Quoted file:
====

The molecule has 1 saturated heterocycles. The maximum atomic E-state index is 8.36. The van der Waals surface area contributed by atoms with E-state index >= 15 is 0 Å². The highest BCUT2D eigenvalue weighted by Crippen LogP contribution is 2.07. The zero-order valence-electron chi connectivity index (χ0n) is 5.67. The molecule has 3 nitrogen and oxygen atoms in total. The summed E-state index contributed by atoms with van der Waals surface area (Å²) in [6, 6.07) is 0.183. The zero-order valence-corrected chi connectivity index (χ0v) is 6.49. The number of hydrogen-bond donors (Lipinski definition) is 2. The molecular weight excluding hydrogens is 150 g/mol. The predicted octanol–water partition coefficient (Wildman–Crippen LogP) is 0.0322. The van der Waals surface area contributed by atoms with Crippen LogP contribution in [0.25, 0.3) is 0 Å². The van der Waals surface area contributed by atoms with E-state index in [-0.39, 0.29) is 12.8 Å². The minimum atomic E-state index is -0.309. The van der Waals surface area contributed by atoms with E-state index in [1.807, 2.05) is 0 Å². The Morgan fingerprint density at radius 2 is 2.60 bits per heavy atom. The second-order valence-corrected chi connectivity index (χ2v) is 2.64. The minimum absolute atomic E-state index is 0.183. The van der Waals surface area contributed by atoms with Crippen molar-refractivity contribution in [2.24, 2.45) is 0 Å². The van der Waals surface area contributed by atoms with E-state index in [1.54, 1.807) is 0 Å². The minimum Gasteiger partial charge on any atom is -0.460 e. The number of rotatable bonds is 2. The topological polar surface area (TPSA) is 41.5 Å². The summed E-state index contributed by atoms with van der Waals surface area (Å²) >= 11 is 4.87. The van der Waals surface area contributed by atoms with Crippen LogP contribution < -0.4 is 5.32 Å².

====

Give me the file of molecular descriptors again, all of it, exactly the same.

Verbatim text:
The molecule has 1 saturated heterocycles. The maximum atomic E-state index is 8.36. The van der Waals surface area contributed by atoms with E-state index >= 15 is 0 Å². The highest BCUT2D eigenvalue weighted by Crippen LogP contribution is 2.07. The zero-order valence-electron chi connectivity index (χ0n) is 5.67. The molecule has 3 nitrogen and oxygen atoms in total. The summed E-state index contributed by atoms with van der Waals surface area (Å²) in [6, 6.07) is 0.183. The zero-order valence-corrected chi connectivity index (χ0v) is 6.49. The number of hydrogen-bond donors (Lipinski definition) is 2. The molecular weight excluding hydrogens is 150 g/mol. The predicted octanol–water partition coefficient (Wildman–Crippen LogP) is 0.0322. The van der Waals surface area contributed by atoms with Crippen LogP contribution in [0.25, 0.3) is 0 Å². The van der Waals surface area contributed by atoms with E-state index in [-0.39, 0.29) is 12.8 Å². The minimum atomic E-state index is -0.309. The van der Waals surface area contributed by atoms with E-state index in [1.807, 2.05) is 0 Å². The Morgan fingerprint density at radius 2 is 2.60 bits per heavy atom. The second-order valence-corrected chi connectivity index (χ2v) is 2.64. The minimum absolute atomic E-state index is 0.183. The van der Waals surface area contributed by atoms with Crippen molar-refractivity contribution in [2.24, 2.45) is 0 Å². The van der Waals surface area contributed by atoms with E-state index in [1.54, 1.807) is 0 Å². The minimum Gasteiger partial charge on any atom is -0.460 e. The number of rotatable bonds is 2. The topological polar surface area (TPSA) is 41.5 Å². The summed E-state index contributed by atoms with van der Waals surface area (Å²) >= 11 is 4.87. The van der Waals surface area contributed by atoms with Crippen LogP contribution < -0.4 is 5.32 Å².